(532a) Coupled Trapping and Reaction for Emission Control of Diesel and Natural Gas Fueled Vehicles

Harold, M. - Presenter, University of Houston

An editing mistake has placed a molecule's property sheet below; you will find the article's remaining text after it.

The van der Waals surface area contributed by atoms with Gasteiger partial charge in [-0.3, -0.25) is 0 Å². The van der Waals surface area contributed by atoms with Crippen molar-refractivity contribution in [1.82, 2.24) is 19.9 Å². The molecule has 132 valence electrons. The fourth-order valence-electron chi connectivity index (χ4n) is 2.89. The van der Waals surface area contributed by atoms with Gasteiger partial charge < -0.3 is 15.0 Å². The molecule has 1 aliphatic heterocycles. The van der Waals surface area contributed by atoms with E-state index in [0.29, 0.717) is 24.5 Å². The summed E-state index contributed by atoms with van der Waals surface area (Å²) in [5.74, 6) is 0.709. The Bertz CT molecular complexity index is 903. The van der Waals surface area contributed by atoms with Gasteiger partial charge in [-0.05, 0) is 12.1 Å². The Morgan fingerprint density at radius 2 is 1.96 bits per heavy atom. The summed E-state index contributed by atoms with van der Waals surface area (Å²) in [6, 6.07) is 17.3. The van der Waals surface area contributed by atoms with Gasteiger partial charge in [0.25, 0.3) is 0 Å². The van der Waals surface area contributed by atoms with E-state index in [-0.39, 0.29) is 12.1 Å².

Emission control catalysts typically comprise multiple components for trapping and reaction and are supported on washcoated monoliths. Their operation is inherently transient and spans a wide range of feed compositions and temperatures from ambient to >600 oC with millisecond contact times, yet high pollutant conversion and benign product selectivity must still be achieved. Further, consolidation of multiple pollutant abatement functions and thrifting of precious metal loading is needed to reduce system cost and volume. Multi-functional catalyst architectures that combine two or more active layers or zones can be effective strategies to address cost and/or performance limitations. Innovative experiments and modeling using catalytic reaction engineering tools are needed to provide deeper insight and to devise “optimal” catalyst architectures and operating strategies to meet emission targets. In this lecture several examples are highlighted that illustrate how spatially-resolved measurements, catalyst architecture synthesis and design, and modeling lead to innovative emission control solutions.